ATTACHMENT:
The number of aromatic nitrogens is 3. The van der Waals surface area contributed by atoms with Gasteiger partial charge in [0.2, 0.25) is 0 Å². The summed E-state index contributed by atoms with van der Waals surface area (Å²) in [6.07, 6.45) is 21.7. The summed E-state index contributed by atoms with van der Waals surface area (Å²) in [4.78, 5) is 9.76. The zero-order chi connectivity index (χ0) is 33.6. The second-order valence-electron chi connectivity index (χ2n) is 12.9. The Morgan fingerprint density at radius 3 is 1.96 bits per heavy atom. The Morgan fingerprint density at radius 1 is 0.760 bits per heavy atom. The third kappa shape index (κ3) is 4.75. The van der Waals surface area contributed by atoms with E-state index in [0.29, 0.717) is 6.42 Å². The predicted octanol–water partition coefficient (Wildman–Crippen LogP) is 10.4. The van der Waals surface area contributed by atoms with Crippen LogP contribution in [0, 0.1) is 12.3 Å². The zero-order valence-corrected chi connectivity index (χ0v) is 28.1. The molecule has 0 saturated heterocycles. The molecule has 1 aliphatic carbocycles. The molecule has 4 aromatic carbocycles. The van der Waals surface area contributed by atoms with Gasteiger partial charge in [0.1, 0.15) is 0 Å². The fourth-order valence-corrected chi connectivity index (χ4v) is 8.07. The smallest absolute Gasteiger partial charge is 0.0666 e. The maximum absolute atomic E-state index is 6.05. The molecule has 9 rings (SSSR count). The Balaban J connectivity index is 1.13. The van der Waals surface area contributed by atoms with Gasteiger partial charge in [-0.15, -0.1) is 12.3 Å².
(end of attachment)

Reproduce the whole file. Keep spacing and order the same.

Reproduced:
The number of aromatic nitrogens is 3. The van der Waals surface area contributed by atoms with Gasteiger partial charge in [0.2, 0.25) is 0 Å². The summed E-state index contributed by atoms with van der Waals surface area (Å²) in [6.07, 6.45) is 21.7. The summed E-state index contributed by atoms with van der Waals surface area (Å²) in [4.78, 5) is 9.76. The zero-order chi connectivity index (χ0) is 33.6. The second-order valence-electron chi connectivity index (χ2n) is 12.9. The Morgan fingerprint density at radius 3 is 1.96 bits per heavy atom. The Morgan fingerprint density at radius 1 is 0.760 bits per heavy atom. The third kappa shape index (κ3) is 4.75. The van der Waals surface area contributed by atoms with E-state index in [0.29, 0.717) is 6.42 Å². The predicted octanol–water partition coefficient (Wildman–Crippen LogP) is 10.4. The van der Waals surface area contributed by atoms with Crippen LogP contribution in [0, 0.1) is 12.3 Å². The zero-order valence-corrected chi connectivity index (χ0v) is 28.1. The molecule has 0 saturated heterocycles. The molecule has 1 aliphatic carbocycles. The molecule has 4 aromatic carbocycles. The van der Waals surface area contributed by atoms with Gasteiger partial charge in [0.1, 0.15) is 0 Å². The fourth-order valence-corrected chi connectivity index (χ4v) is 8.07. The smallest absolute Gasteiger partial charge is 0.0666 e. The maximum absolute atomic E-state index is 6.05. The molecule has 9 rings (SSSR count). The Balaban J connectivity index is 1.13. The van der Waals surface area contributed by atoms with Gasteiger partial charge in [-0.15, -0.1) is 12.3 Å².